Arab World English Journal (AWEJ) Volume.7 Number.1 March, 2016                                 Pp.521-524

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Book Review

Corpus Linguistics and Linguistically Annotated Corpora

Authors: Sandra Kubler & Heike Zinsmeister

Title of the Book: Corpus Linguistics and Linguistically Annotated Corpora

Publication Date:  February 2015

Publisher:  Bloomsbury – London & New York

Pages: 320
Reviewer: Lee McCallum

 

Corpus Linguistics and the creation of corpora center on the creation of a collection of naturally occurring authentic texts that can be electronically stored and their language patterns studied through the use of corpus software.  Corpus Linguistics has seen rapid growth in the last two decades especially with the use of learner and multilingual corpora covering both European and non-European languages.  Corpus Linguistics and Linguistically Annotated Corpora by Sandra Kubler and Heike Zinsmeister aims to introduce a range of corpus tools and the uses of annotated corpora to traditional linguistics and linguistics students who are not familiar with corpora or the linguistic value they offer. The concept of annotating a corpus involves ‘tagging’ the corpus’ texts to highlight word classes and semantically and syntactically relevant words or longer phrases known as language ‘chunks’.

The 320 page book is supplemented by a companion webpage that lists annotated corpora and existing query tools, a further reading list and an exercise section at the end of each chapter.  These additions allow readers to build on their initial reading in this book and also practice using the tools the book promotes.  In a similar manner, the appendices provide the basic annotation schemes of two well-known corpora: the Penn Treebank corpus and the International Corpus of English (ICE) while the bibliography provides readers with a reference dense reading and resource list of both historic and modern articles, books and tools.

Part 1, from pages 1-21, gives an introduction to Corpus Linguistics and the annotation of corpora.  The introduction covers important terminology including what a corpus is and the long-standing history of manual paper-based corpora and now electronically stored corpora. This introductory chapter also details the sampling and collecting of texts when designing a corpus.  The authors also stress that the issues of balance and representativeness depend on the purpose of the corpus.  The chapter then moves onto the language choice and time frames that the chosen texts will cover i.e. whether or not the corpus will be a static corpus of texts or if it will be a monitor corpus that is regularly updated and added to. Similarly, the reader is encouraged to consider if the texts will be all from one source/genre or if they will be taken from a range of genres/sources. These selection decisions depend on the purpose of the corpus and its intended uses.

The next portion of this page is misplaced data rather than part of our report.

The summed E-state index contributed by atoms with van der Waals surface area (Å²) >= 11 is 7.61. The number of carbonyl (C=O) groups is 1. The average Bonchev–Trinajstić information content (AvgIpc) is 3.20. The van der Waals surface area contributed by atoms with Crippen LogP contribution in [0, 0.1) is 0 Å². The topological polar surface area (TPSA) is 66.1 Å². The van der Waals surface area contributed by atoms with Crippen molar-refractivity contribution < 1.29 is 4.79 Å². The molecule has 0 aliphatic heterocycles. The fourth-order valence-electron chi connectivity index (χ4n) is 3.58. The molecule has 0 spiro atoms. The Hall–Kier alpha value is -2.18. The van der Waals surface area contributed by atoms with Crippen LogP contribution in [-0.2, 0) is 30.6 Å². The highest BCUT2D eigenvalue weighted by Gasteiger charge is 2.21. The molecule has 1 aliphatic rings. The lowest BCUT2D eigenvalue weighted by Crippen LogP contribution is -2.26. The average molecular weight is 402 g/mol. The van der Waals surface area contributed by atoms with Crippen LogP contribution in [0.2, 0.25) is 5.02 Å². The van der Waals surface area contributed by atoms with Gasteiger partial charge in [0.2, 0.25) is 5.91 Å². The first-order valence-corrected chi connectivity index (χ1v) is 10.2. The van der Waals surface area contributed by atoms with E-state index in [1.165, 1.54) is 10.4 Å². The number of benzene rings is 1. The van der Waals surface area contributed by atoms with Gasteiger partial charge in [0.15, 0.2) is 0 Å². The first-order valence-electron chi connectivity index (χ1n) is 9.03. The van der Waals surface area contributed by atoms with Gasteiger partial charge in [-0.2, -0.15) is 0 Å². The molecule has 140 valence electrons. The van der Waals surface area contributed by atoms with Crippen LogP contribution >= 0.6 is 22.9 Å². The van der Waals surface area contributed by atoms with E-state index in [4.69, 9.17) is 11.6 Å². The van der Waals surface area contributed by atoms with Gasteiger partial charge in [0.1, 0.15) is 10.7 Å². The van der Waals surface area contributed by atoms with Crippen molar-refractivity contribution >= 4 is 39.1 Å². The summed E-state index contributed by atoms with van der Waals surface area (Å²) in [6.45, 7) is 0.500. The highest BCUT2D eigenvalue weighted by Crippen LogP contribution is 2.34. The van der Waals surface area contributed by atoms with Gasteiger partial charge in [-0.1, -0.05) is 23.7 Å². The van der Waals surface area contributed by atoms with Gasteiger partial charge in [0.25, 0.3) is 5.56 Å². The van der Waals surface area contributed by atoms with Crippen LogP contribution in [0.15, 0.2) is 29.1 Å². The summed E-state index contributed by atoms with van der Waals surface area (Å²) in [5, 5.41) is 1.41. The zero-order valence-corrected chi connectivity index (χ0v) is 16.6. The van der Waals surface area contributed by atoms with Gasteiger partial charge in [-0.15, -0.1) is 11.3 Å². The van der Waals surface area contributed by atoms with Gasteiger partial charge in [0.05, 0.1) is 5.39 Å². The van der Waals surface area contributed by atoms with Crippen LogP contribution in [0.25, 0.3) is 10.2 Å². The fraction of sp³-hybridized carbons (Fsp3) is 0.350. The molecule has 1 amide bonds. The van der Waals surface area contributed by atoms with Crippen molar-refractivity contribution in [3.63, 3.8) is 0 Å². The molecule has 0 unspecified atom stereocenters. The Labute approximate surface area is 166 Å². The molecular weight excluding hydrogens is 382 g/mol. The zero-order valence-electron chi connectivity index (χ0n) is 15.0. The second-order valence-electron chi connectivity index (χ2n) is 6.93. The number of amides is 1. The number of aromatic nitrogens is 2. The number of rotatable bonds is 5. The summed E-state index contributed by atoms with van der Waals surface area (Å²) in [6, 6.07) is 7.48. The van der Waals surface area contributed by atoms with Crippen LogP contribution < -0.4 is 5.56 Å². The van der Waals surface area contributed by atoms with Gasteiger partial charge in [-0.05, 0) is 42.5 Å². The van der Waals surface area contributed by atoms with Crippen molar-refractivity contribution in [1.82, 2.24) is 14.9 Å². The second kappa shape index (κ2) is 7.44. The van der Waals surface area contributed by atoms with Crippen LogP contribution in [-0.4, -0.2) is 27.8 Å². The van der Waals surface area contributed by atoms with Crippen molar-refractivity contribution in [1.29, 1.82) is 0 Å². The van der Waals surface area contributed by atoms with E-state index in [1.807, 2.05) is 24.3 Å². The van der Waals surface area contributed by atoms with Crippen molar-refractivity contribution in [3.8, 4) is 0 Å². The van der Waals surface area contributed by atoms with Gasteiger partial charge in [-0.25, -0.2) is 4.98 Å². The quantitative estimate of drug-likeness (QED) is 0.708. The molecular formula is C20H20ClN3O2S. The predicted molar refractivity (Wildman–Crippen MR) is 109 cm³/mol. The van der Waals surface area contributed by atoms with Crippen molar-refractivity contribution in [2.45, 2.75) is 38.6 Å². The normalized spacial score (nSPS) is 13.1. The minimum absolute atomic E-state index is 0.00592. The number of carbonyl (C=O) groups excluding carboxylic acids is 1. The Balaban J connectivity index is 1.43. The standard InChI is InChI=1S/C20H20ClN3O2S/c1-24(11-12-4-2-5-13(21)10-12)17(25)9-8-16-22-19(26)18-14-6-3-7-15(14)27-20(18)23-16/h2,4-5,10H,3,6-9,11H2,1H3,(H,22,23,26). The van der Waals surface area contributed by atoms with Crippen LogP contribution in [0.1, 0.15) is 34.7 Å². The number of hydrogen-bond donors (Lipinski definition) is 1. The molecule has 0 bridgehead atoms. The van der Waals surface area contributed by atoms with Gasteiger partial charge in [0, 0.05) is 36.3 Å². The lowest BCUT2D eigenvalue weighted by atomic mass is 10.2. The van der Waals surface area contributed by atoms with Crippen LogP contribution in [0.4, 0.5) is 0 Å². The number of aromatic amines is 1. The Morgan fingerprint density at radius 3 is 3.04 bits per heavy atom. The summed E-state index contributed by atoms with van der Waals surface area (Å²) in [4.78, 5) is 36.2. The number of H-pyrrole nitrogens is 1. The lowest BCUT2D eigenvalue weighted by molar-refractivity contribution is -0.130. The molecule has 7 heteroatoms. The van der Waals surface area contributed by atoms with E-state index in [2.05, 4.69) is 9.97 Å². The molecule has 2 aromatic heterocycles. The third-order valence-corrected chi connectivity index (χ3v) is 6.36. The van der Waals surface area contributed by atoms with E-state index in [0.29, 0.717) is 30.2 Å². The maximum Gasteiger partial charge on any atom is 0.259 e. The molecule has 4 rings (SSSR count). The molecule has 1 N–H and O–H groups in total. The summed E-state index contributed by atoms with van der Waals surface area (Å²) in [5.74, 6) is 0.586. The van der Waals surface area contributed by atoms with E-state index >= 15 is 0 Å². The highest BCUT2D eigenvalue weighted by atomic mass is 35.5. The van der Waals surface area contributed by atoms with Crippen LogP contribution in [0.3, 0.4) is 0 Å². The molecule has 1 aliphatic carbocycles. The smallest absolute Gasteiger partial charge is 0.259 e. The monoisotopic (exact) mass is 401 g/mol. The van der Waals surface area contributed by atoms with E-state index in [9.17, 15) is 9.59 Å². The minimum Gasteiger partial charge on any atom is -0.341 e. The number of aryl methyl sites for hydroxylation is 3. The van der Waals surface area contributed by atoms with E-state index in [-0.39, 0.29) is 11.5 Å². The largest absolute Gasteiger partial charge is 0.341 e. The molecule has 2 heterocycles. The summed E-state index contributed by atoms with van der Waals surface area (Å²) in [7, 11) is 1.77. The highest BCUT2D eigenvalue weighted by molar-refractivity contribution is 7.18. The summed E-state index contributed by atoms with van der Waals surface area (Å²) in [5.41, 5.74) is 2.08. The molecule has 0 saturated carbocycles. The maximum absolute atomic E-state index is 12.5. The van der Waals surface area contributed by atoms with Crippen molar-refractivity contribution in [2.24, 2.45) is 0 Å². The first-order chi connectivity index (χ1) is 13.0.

Part 1, Chapter 2 covers the different levels of annotation a corpus may take.  It introduces word-level and discourse-level annotation involving whole texts. The authors note that the surrounding word company is important for allocating a label to the word under study.  The chapter details how English nouns and verbs may be annotated according to mood and number whereas other European languages can annotate adjectives according to gender and number.  Nouns can also be annotated according to word class by the use of a POS (Part-Of-Speech) tagger.  Words can also be syntactically and semantically annotated at sentence or larger word chunk level to determine structural or meaning patterns.  Finally, the authors illustrate discourse annotation to gauge the coherence of a text.  The chapter concludes by outlining the argument for and against annotating a text, searching an annotated corpus and where to find further guidelines on annotation.  Part 1 succeeds in raising awareness of the breadth and depth of corpora use and the value of annotated corpora. The strengths of the book become apparent with corpus output introduced and reference is made to other languages besides English.